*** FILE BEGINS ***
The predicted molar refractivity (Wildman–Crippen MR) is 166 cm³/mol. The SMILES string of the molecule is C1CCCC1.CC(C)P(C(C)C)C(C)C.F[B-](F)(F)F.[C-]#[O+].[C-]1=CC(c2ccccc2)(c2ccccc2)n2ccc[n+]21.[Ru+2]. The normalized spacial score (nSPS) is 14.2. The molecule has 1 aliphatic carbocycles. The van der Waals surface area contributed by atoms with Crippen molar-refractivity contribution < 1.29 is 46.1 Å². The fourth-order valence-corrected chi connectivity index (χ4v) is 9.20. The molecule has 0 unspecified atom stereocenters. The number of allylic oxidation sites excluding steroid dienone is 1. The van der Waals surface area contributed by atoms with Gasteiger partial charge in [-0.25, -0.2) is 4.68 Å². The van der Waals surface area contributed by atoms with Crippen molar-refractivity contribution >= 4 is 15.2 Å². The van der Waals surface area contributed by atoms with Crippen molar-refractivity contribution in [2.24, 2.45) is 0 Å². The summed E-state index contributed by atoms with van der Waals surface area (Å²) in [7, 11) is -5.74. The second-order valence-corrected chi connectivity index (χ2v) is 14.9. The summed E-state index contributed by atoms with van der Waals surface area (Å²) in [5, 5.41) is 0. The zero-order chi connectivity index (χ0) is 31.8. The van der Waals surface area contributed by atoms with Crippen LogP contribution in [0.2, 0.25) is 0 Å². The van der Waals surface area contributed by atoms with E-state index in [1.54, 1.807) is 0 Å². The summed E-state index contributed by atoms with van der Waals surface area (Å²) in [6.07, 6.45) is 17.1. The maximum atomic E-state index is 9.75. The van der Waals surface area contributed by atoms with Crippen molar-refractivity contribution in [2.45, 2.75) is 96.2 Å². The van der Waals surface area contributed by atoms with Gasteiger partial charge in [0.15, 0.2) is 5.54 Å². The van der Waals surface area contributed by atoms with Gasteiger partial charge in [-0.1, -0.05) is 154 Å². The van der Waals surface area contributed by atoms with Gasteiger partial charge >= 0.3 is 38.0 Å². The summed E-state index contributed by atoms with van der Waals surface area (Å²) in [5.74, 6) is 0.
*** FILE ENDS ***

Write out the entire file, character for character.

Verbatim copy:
The predicted molar refractivity (Wildman–Crippen MR) is 166 cm³/mol. The SMILES string of the molecule is C1CCCC1.CC(C)P(C(C)C)C(C)C.F[B-](F)(F)F.[C-]#[O+].[C-]1=CC(c2ccccc2)(c2ccccc2)n2ccc[n+]21.[Ru+2]. The normalized spacial score (nSPS) is 14.2. The molecule has 1 aliphatic carbocycles. The van der Waals surface area contributed by atoms with Crippen molar-refractivity contribution < 1.29 is 46.1 Å². The fourth-order valence-corrected chi connectivity index (χ4v) is 9.20. The molecule has 0 unspecified atom stereocenters. The number of allylic oxidation sites excluding steroid dienone is 1. The van der Waals surface area contributed by atoms with Gasteiger partial charge in [-0.25, -0.2) is 4.68 Å². The van der Waals surface area contributed by atoms with Crippen molar-refractivity contribution >= 4 is 15.2 Å². The van der Waals surface area contributed by atoms with Crippen molar-refractivity contribution in [2.24, 2.45) is 0 Å². The summed E-state index contributed by atoms with van der Waals surface area (Å²) in [7, 11) is -5.74. The second-order valence-corrected chi connectivity index (χ2v) is 14.9. The summed E-state index contributed by atoms with van der Waals surface area (Å²) in [5, 5.41) is 0. The zero-order chi connectivity index (χ0) is 31.8. The van der Waals surface area contributed by atoms with Crippen LogP contribution in [0.2, 0.25) is 0 Å². The van der Waals surface area contributed by atoms with E-state index in [1.54, 1.807) is 0 Å². The summed E-state index contributed by atoms with van der Waals surface area (Å²) in [6.07, 6.45) is 17.1. The maximum atomic E-state index is 9.75. The van der Waals surface area contributed by atoms with Crippen molar-refractivity contribution in [2.45, 2.75) is 96.2 Å². The van der Waals surface area contributed by atoms with Gasteiger partial charge in [0.15, 0.2) is 5.54 Å². The van der Waals surface area contributed by atoms with Gasteiger partial charge in [-0.1, -0.05) is 154 Å². The van der Waals surface area contributed by atoms with Gasteiger partial charge >= 0.3 is 38.0 Å². The summed E-state index contributed by atoms with van der Waals surface area (Å²) in [5.74, 6) is 0.